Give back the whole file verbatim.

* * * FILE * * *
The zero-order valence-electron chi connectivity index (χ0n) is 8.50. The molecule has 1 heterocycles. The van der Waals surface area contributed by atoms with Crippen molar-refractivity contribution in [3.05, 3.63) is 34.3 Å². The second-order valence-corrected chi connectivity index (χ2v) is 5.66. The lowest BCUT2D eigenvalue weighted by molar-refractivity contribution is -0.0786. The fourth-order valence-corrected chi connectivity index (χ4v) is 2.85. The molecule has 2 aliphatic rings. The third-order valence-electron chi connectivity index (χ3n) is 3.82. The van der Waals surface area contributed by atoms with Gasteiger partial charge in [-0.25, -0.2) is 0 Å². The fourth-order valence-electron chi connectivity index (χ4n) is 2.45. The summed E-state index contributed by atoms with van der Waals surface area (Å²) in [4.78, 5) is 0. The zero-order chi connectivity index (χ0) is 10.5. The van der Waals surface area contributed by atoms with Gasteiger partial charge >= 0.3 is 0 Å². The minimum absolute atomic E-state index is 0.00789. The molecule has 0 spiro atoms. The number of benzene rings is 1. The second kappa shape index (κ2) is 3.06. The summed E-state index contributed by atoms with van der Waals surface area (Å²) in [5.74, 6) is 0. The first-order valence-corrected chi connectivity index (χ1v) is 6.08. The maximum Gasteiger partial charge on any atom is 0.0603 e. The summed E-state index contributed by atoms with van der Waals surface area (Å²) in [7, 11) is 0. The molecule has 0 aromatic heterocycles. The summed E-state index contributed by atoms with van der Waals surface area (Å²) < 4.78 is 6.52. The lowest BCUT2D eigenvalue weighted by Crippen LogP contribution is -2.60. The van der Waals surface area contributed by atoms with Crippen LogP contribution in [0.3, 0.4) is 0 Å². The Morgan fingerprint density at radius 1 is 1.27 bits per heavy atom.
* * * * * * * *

The zero-order valence-electron chi connectivity index (χ0n) is 8.50. The molecule has 1 heterocycles. The van der Waals surface area contributed by atoms with Crippen molar-refractivity contribution in [3.05, 3.63) is 34.3 Å². The second-order valence-corrected chi connectivity index (χ2v) is 5.66. The lowest BCUT2D eigenvalue weighted by molar-refractivity contribution is -0.0786. The fourth-order valence-corrected chi connectivity index (χ4v) is 2.85. The molecule has 2 aliphatic rings. The third-order valence-electron chi connectivity index (χ3n) is 3.82. The van der Waals surface area contributed by atoms with Gasteiger partial charge in [-0.25, -0.2) is 0 Å². The fourth-order valence-electron chi connectivity index (χ4n) is 2.45. The summed E-state index contributed by atoms with van der Waals surface area (Å²) in [4.78, 5) is 0. The zero-order chi connectivity index (χ0) is 10.5. The van der Waals surface area contributed by atoms with Gasteiger partial charge >= 0.3 is 0 Å². The minimum absolute atomic E-state index is 0.00789. The molecule has 0 spiro atoms. The number of benzene rings is 1. The second kappa shape index (κ2) is 3.06. The summed E-state index contributed by atoms with van der Waals surface area (Å²) in [5.74, 6) is 0. The first-order valence-corrected chi connectivity index (χ1v) is 6.08. The maximum Gasteiger partial charge on any atom is 0.0603 e. The summed E-state index contributed by atoms with van der Waals surface area (Å²) in [7, 11) is 0. The molecule has 0 aromatic heterocycles. The summed E-state index contributed by atoms with van der Waals surface area (Å²) < 4.78 is 6.52. The lowest BCUT2D eigenvalue weighted by Crippen LogP contribution is -2.60. The van der Waals surface area contributed by atoms with Crippen LogP contribution in [0.3, 0.4) is 0 Å². The Morgan fingerprint density at radius 1 is 1.27 bits per heavy atom.